“Many people today talk about justice but are they living justly? They want to change the world but are they being changed themselves? Eugene Cho has a confession: “I like to talk about changing the world but I don’t really like to do what it takes.” Cho does not doubt the sincerity of those who want to change the world. But he fears that today’s wealth of resources and opportunities could be creating “the most overrated generation in history. We have access to so much but end up doing so little.”
Jesus & the Disinherited- Howard Thurman
This classic book is regarded as the “bible” of the civil rights movement. Theologian and spiritual advisor to Martin Luther King, Jr., Howard Thurman, seeks to place Jesus in the social space he occupied as a poor Jewish minority under religio-political oppression. Thurman “demonstrates how the gospel may be read as a manual of resistance for the poor and disenfranchised” driving in the truth that only “through love of one another…can God’s justice prevail”.
With Justice for All: A Strategy for Community Development- John M Perkins
Legendary pastor, community developer, & civil rights activist, John Perkins, is “persuaded that the Church, as the steward of this gospel, holds the key to justice in our society.” “With Justice for All” is an “invitation to live out the gospel in a way that brings good news to the poor and liberty to the oppressed.” Extremely practical, it gives a blueprint for christian community development in marginalized communities.
Where the Cross Meets the Street- Noel Castellanos
“In Where the Cross Meets the Street Castellanos shows the strengths and limitations of a narrowly focused church and broadens our imaginations to embrace a gospel that proclaims Christ and forms disciples. This life-giving gospel also demonstrates compassion, confronts injustice and restores individuals and communities to wholeness. This is the whole work of the cross; this is the privilege of those who follow the Word made flesh.”
My Name is CHILD of GOD….Not “Those People” -Julia K. Dinsmore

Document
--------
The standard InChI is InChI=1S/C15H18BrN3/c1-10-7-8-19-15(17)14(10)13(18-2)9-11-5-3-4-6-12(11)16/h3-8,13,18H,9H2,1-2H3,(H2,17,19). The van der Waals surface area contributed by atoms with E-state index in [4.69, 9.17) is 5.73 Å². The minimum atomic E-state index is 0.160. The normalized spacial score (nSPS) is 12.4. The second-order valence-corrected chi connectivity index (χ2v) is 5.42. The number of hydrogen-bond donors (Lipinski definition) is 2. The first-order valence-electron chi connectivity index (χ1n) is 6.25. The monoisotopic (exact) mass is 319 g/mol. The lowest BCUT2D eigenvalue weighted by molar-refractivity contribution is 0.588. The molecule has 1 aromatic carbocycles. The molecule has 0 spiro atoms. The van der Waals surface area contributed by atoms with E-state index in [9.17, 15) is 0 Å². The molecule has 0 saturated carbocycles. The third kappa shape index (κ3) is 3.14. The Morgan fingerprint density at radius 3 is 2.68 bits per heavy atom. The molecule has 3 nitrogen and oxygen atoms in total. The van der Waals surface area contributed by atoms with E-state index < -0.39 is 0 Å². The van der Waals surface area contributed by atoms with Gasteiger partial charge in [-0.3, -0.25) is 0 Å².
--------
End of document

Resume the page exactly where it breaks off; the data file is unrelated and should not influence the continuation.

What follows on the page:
This personal and provocative look at poverty in America is shaped around the author’s own engaging stories, song lyrics, and poems, including the well-known Call Me Child of God … Not Those People. Through her stories and reflections, Julia Dinsmore puts a face on poverty and challenges readers to answer God’s call to respond to poverty and its effects.
BOOKS on SOCIOLOGY & RACIAL HISTORY
The New Jim Crow: Mass Incarceration in the Age of Colorblindness– Michelle Alexander
You’ve met “Jim Crow Sr.” but have you met his son “Jim Crow Jr.”? This book” challenges the notion that the election of Barack Obama signals a new era of colorblindness. With dazzling candor, legal scholar Michelle Alexander argues that “we have not ended racial caste in America: we have merely redesigned it.” By Targeting black men through the War on Drugs and decimating communities of color, the U.S. criminal justice system functions as a contemporary system of racial control…”
Latino Americans: The 500 Year Legacy that Shaped a Nation – Ray Suarez
“Latino Americans chronicles the rich and varied history of Latinos, who have helped shaped our nation and have become, with more than fifty million people, the largest minority in the United States. This companion to the landmark PBS miniseries vividly and candidly tells how the story of Latino Americans is the story of our country.”
1963: The Year of Hope & Hostility – Byron Williams
“1963 was the year America lost the illusion of innocence. It was a year that began with George Wallace declaring “segregation today, segregation tomorrow, and segregation forever,” and concluded with Martin Luther King being named Time Magazine’s Man of the Year. It was a year that cemented our current Cuban policy and shaped the events in Vietnam.” Theologian and author, Byron WIlliams takes you on a riveting journey of the hope & hostility that characterized 1963. Each step on this eye opening journey has relevance for today!